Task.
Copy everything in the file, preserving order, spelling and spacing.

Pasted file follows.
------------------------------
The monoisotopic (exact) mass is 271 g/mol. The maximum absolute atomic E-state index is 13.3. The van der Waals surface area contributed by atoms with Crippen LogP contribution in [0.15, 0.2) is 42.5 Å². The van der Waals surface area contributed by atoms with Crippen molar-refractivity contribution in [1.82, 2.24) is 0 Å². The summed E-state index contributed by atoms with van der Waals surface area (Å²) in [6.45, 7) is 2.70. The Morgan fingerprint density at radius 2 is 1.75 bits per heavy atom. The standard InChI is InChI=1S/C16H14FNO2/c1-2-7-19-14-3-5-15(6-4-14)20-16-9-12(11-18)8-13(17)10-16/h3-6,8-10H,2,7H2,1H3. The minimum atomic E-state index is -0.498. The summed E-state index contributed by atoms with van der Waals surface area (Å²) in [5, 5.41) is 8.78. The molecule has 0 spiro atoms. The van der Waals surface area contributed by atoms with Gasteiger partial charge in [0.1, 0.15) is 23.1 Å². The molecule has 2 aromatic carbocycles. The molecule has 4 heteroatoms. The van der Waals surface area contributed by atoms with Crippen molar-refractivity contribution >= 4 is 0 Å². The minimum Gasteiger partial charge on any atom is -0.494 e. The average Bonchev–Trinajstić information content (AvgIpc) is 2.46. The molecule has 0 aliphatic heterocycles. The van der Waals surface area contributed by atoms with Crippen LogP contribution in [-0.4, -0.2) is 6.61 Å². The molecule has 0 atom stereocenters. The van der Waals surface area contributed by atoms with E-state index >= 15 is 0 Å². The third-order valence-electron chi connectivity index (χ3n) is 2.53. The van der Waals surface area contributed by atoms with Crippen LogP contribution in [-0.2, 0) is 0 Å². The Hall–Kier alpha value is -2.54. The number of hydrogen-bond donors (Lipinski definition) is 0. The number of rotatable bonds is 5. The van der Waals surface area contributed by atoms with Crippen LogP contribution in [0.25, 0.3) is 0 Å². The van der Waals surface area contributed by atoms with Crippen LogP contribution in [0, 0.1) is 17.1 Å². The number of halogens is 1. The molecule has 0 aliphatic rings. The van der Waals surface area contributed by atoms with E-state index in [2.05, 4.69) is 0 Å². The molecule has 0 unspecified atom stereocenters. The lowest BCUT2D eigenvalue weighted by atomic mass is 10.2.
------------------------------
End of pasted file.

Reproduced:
The monoisotopic (exact) mass is 271 g/mol. The maximum absolute atomic E-state index is 13.3. The van der Waals surface area contributed by atoms with Crippen LogP contribution in [0.15, 0.2) is 42.5 Å². The van der Waals surface area contributed by atoms with Crippen molar-refractivity contribution in [1.82, 2.24) is 0 Å². The summed E-state index contributed by atoms with van der Waals surface area (Å²) in [6.45, 7) is 2.70. The Morgan fingerprint density at radius 2 is 1.75 bits per heavy atom. The standard InChI is InChI=1S/C16H14FNO2/c1-2-7-19-14-3-5-15(6-4-14)20-16-9-12(11-18)8-13(17)10-16/h3-6,8-10H,2,7H2,1H3. The minimum atomic E-state index is -0.498. The summed E-state index contributed by atoms with van der Waals surface area (Å²) in [5, 5.41) is 8.78. The molecule has 0 spiro atoms. The van der Waals surface area contributed by atoms with Gasteiger partial charge in [0.1, 0.15) is 23.1 Å². The molecule has 2 aromatic carbocycles. The molecule has 4 heteroatoms. The van der Waals surface area contributed by atoms with Crippen molar-refractivity contribution >= 4 is 0 Å². The minimum Gasteiger partial charge on any atom is -0.494 e. The average Bonchev–Trinajstić information content (AvgIpc) is 2.46. The molecule has 0 aliphatic heterocycles. The van der Waals surface area contributed by atoms with Crippen LogP contribution in [-0.4, -0.2) is 6.61 Å². The molecule has 0 atom stereocenters. The van der Waals surface area contributed by atoms with E-state index >= 15 is 0 Å². The third-order valence-electron chi connectivity index (χ3n) is 2.53. The van der Waals surface area contributed by atoms with Crippen LogP contribution in [-0.2, 0) is 0 Å². The Hall–Kier alpha value is -2.54. The number of hydrogen-bond donors (Lipinski definition) is 0. The number of rotatable bonds is 5. The van der Waals surface area contributed by atoms with Crippen LogP contribution in [0.25, 0.3) is 0 Å². The van der Waals surface area contributed by atoms with Crippen LogP contribution in [0, 0.1) is 17.1 Å². The number of halogens is 1. The molecule has 0 aliphatic rings. The van der Waals surface area contributed by atoms with E-state index in [2.05, 4.69) is 0 Å². The molecule has 0 unspecified atom stereocenters. The lowest BCUT2D eigenvalue weighted by atomic mass is 10.2.